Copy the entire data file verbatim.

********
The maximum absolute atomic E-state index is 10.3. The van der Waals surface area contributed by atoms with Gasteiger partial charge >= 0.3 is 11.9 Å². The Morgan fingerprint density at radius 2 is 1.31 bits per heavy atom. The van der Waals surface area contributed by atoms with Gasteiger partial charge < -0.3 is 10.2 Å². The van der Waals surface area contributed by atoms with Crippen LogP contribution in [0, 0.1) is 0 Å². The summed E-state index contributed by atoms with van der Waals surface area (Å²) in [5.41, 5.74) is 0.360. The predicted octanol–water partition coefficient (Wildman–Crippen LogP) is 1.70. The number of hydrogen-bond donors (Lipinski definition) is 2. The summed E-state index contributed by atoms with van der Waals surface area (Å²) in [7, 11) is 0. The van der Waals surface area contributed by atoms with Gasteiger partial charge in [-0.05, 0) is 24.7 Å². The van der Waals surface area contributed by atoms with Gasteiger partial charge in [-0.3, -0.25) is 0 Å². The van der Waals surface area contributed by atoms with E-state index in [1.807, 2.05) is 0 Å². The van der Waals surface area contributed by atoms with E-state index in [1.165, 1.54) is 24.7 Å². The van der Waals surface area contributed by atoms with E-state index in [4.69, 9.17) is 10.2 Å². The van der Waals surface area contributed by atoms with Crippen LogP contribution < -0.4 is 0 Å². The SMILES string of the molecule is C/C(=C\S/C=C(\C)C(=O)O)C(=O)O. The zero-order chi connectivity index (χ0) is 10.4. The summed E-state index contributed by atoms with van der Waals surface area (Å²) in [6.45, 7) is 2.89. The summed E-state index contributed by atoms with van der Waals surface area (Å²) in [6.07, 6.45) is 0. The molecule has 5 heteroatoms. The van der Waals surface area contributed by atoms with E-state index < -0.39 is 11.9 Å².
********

The maximum absolute atomic E-state index is 10.3. The van der Waals surface area contributed by atoms with Gasteiger partial charge >= 0.3 is 11.9 Å². The Morgan fingerprint density at radius 2 is 1.31 bits per heavy atom. The van der Waals surface area contributed by atoms with Gasteiger partial charge < -0.3 is 10.2 Å². The van der Waals surface area contributed by atoms with Crippen LogP contribution in [0, 0.1) is 0 Å². The summed E-state index contributed by atoms with van der Waals surface area (Å²) in [5.41, 5.74) is 0.360. The predicted octanol–water partition coefficient (Wildman–Crippen LogP) is 1.70. The number of hydrogen-bond donors (Lipinski definition) is 2. The summed E-state index contributed by atoms with van der Waals surface area (Å²) in [7, 11) is 0. The van der Waals surface area contributed by atoms with Gasteiger partial charge in [-0.05, 0) is 24.7 Å². The van der Waals surface area contributed by atoms with Gasteiger partial charge in [-0.3, -0.25) is 0 Å². The van der Waals surface area contributed by atoms with E-state index in [1.807, 2.05) is 0 Å². The van der Waals surface area contributed by atoms with E-state index in [1.165, 1.54) is 24.7 Å². The van der Waals surface area contributed by atoms with E-state index in [4.69, 9.17) is 10.2 Å². The van der Waals surface area contributed by atoms with Crippen LogP contribution < -0.4 is 0 Å². The SMILES string of the molecule is C/C(=C\S/C=C(\C)C(=O)O)C(=O)O. The zero-order chi connectivity index (χ0) is 10.4. The summed E-state index contributed by atoms with van der Waals surface area (Å²) in [6.45, 7) is 2.89. The summed E-state index contributed by atoms with van der Waals surface area (Å²) in [6.07, 6.45) is 0. The molecule has 5 heteroatoms. The van der Waals surface area contributed by atoms with E-state index < -0.39 is 11.9 Å².